Historic Fine Arts Building in downtown L.A. sells for premium price of $43 million
The historic Fine Arts Building, a downtown Los Angeles landmark, sold this week for about $43 million in a sign that the financial district is on the upswing in popularity among tenants and investors.
The richly embellished office tower at 811 W. 7th St. was purchased by Santa Barbara investment firm Manchester Capital Management on behalf of a wealthy family, according to real estate brokerage NGKF Capital Markets.
For the record:
1:28 a.m. Oct. 20, 2021An earlier version of this article stated that the Fine Arts Building sold for more than $400 per square foot. It sold for more than $370 per square foot.
The seller, Sorgente Group of America, paid $28.5 million for the 12-story tower in 2012. Sorgente made renovations to the property that dates to 1926 and signed tenants that include co-working company WeWork, which occupies nearly 40% of the building’s 115,902 square feet.
At a price of more than $370 per square foot for a building with no parking garage, the latest sale demonstrates the growing vitality of the neighborhood between Bunker Hill and Staples Center, said broker Laura Stumm of NGKF.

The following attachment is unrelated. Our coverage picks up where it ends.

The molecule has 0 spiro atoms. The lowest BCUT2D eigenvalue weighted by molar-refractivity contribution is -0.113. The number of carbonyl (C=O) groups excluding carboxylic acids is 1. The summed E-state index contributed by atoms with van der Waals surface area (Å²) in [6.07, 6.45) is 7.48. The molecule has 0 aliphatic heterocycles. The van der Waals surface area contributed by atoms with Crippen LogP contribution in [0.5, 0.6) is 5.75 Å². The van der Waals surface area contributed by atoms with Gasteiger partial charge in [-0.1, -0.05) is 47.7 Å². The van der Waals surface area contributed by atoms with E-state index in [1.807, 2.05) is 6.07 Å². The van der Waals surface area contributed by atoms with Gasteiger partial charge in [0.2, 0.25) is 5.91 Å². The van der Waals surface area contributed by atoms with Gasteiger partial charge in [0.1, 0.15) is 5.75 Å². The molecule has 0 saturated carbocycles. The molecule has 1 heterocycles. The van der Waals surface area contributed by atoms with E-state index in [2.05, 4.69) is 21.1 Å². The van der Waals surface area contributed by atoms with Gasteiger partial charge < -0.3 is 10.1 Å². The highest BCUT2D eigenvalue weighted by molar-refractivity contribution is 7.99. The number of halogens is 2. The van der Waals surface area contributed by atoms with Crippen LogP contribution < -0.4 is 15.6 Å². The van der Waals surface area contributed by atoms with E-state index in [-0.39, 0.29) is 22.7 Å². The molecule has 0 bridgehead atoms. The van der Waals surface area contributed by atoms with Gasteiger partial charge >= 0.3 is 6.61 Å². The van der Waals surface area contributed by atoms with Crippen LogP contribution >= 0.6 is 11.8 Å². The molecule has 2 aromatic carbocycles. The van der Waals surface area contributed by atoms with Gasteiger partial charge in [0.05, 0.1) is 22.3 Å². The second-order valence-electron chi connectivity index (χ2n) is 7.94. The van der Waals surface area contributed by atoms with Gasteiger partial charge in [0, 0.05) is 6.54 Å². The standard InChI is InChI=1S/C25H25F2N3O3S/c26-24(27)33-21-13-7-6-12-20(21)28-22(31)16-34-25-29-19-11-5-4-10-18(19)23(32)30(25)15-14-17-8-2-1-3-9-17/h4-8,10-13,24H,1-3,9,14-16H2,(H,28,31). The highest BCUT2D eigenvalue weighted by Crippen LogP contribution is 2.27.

The Fine Arts Building lies on a pedestrian-heavy stretch of 7th Street with several eateries and bars. It is above a subway station and between the nearly-complete Wilshire Grand hotel-and-office skyscraper and the Bloc, an office, hotel and shopping complex undergoing a large-scale makeover.
The Fine Arts Building was designed by Los Angeles architects Albert R. Walker and Percy A. Eisen, who also created such well-known structures as the Oviatt Building downtown, the Beverly Wilshire hotel in Beverly Hills and the El Cortez Hotel in San Diego.
The design reflected an era when sculpture was integrated into architecture as a way of expressing the meaning and purpose of a building, according to USC archives. The builders hoped to attract tenants in arts-related fields.
In the lobby is a vast assortment of tiles by Pasadena artist Ernest A. Batchelder, a leading figure of the Arts and Crafts movement of the early 20th century, and a mural by popular theater muralist Anthony Heinsbergen.
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